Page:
Philosophy v. the Humanities

Jump up and shout and say hallelujah if you are one of the myriad millions who care about the internecine academic battles between philosophy and the other humanities!


Okay, fine. Not as thrilling as March Madness. But here's the deal. Philosophy in the U.S. and England is, in general, quite isolated from the other humanities. We each think what the other does is BS. But we (that is, philosophers) are right.

It is quite sad, however, that there is very little dialogue between the disciplines. When other humanities folks rely on philosophers for support for their work, they tend to be philosophers not at all highly regarded within philosophy. Greater understanding might make everyone's work better.

Not only that, philosophers tend to lose out on humanities funding because it is awarded by people in other humanities. Also a shame.

Jason Stanley has a nice defense of the purpose of philosophy in today's world. Not exactly the one I'd write, but definitely worth a read and on the right track.


  1. This sounds a bit like the relationship between physical sciences and mathematics. Math can be pure math (math for its own sake) and applied math (mathematics that is useful in other fields). Pure math seems to rank higher than applied math on the status scale, at least when I was in school. Since applied math makes science itself possible, 'dialog' between math and science is valued. Applied math is usually funded by the people that use it, while pure math has to depend on recognition that the pure math of today may well be pressed into use as the applied math of tomorrow.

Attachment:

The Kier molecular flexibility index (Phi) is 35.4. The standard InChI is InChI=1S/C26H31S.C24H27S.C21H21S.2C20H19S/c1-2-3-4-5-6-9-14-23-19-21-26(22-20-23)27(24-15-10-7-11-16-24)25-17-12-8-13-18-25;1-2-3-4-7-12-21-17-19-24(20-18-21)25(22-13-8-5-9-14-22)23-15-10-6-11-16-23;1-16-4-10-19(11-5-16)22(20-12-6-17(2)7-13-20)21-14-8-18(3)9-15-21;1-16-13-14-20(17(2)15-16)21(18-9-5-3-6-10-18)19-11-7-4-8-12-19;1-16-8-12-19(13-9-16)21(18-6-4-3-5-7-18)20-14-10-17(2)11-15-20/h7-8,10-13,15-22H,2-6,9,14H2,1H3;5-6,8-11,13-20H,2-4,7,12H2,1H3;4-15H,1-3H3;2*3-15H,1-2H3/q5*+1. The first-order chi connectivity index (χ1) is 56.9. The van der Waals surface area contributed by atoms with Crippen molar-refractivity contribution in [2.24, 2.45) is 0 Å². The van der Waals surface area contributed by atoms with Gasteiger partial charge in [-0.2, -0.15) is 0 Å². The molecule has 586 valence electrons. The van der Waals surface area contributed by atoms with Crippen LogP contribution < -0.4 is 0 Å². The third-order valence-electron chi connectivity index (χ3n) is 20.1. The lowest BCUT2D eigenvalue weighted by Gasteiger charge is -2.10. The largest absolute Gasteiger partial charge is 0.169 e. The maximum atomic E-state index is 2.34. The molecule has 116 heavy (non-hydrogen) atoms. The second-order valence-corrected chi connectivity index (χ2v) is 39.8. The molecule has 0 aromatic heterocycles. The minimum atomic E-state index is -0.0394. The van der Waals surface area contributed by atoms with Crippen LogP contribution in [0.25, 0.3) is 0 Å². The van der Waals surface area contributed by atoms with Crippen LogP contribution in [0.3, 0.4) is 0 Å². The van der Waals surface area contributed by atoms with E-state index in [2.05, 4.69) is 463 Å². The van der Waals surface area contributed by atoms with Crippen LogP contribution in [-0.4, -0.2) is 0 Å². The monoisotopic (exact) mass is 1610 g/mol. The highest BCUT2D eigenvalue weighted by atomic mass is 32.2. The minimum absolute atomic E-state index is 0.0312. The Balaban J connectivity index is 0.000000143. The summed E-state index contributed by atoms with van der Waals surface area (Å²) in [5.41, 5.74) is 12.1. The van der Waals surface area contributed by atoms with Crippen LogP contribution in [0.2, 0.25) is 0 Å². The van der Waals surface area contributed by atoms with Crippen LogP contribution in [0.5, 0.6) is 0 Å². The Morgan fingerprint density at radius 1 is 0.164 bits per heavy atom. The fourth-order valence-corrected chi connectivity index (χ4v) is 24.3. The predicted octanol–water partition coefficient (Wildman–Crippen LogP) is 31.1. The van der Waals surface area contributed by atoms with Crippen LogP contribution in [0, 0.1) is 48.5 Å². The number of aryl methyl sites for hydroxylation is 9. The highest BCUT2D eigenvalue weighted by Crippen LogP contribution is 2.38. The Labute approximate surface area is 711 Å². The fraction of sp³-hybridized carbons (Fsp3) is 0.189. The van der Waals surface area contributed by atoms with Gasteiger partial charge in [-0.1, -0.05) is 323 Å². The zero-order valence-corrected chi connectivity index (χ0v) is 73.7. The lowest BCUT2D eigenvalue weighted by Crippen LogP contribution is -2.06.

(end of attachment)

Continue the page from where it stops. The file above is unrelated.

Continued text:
Perhaps the problem, particularly with PoMo style Humanities, is that the Humanities types are insufficiently aware of the need for rigor and clarity in thought, and therefore unappreciative of the path applied philosophy has marked out. Or so it seems to this geek. I've always thought Philosophy in general made sense, but haven't had that same feeling for some areas of the Humanities.

  2. amazing yes, but I agree with gj above. but for me, as to mathematics whether pure or applied I am totally lost, which makes my life hell when I am asked to edit the basic English in research papers from that department.
    In my field it is the difference between linguists and Language teachers. We pretty much hate each other (ha). Linguists try to discover principles of universal grammar in L2 acquisition, but for teachers the experience is very different. Teaching English to Chinese speakers is very different than teaching English to Spanish speakers, as both are very different than teaching English to a mixed group. Principles of universal grammar has more relevance to a mixed group, but to a single language group is simply not as important. It is far more useful to know their language to understand the contrastive grammar.
    So getting back to the main point, even within a field the dialog might not be where it should be.